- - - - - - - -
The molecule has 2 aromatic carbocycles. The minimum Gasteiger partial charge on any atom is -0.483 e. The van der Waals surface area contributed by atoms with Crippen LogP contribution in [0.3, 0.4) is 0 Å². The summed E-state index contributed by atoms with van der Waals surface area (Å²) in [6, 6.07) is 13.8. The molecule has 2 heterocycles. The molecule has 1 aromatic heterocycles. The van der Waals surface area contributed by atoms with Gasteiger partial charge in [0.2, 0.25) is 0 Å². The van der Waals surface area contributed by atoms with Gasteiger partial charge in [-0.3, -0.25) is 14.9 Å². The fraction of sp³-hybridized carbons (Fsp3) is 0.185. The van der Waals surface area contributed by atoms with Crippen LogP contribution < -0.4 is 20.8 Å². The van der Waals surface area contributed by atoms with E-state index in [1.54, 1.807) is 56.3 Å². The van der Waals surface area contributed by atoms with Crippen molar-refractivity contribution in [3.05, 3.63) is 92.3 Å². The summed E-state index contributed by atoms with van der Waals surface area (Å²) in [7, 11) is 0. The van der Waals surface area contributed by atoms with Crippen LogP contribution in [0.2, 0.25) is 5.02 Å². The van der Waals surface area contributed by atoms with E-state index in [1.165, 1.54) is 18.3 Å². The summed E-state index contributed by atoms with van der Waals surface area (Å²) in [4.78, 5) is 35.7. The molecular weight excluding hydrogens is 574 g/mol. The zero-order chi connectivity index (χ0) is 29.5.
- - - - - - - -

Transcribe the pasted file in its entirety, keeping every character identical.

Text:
The molecule has 2 aromatic carbocycles. The minimum Gasteiger partial charge on any atom is -0.483 e. The van der Waals surface area contributed by atoms with Crippen LogP contribution in [0.3, 0.4) is 0 Å². The summed E-state index contributed by atoms with van der Waals surface area (Å²) in [6, 6.07) is 13.8. The molecule has 2 heterocycles. The molecule has 1 aromatic heterocycles. The van der Waals surface area contributed by atoms with Gasteiger partial charge in [0.2, 0.25) is 0 Å². The van der Waals surface area contributed by atoms with Gasteiger partial charge in [-0.3, -0.25) is 14.9 Å². The fraction of sp³-hybridized carbons (Fsp3) is 0.185. The van der Waals surface area contributed by atoms with Crippen LogP contribution < -0.4 is 20.8 Å². The van der Waals surface area contributed by atoms with E-state index in [1.54, 1.807) is 56.3 Å². The van der Waals surface area contributed by atoms with Crippen molar-refractivity contribution in [3.05, 3.63) is 92.3 Å². The summed E-state index contributed by atoms with van der Waals surface area (Å²) in [7, 11) is 0. The van der Waals surface area contributed by atoms with Crippen LogP contribution in [0.2, 0.25) is 5.02 Å². The van der Waals surface area contributed by atoms with E-state index in [1.165, 1.54) is 18.3 Å². The summed E-state index contributed by atoms with van der Waals surface area (Å²) in [4.78, 5) is 35.7. The molecular weight excluding hydrogens is 574 g/mol. The zero-order chi connectivity index (χ0) is 29.5.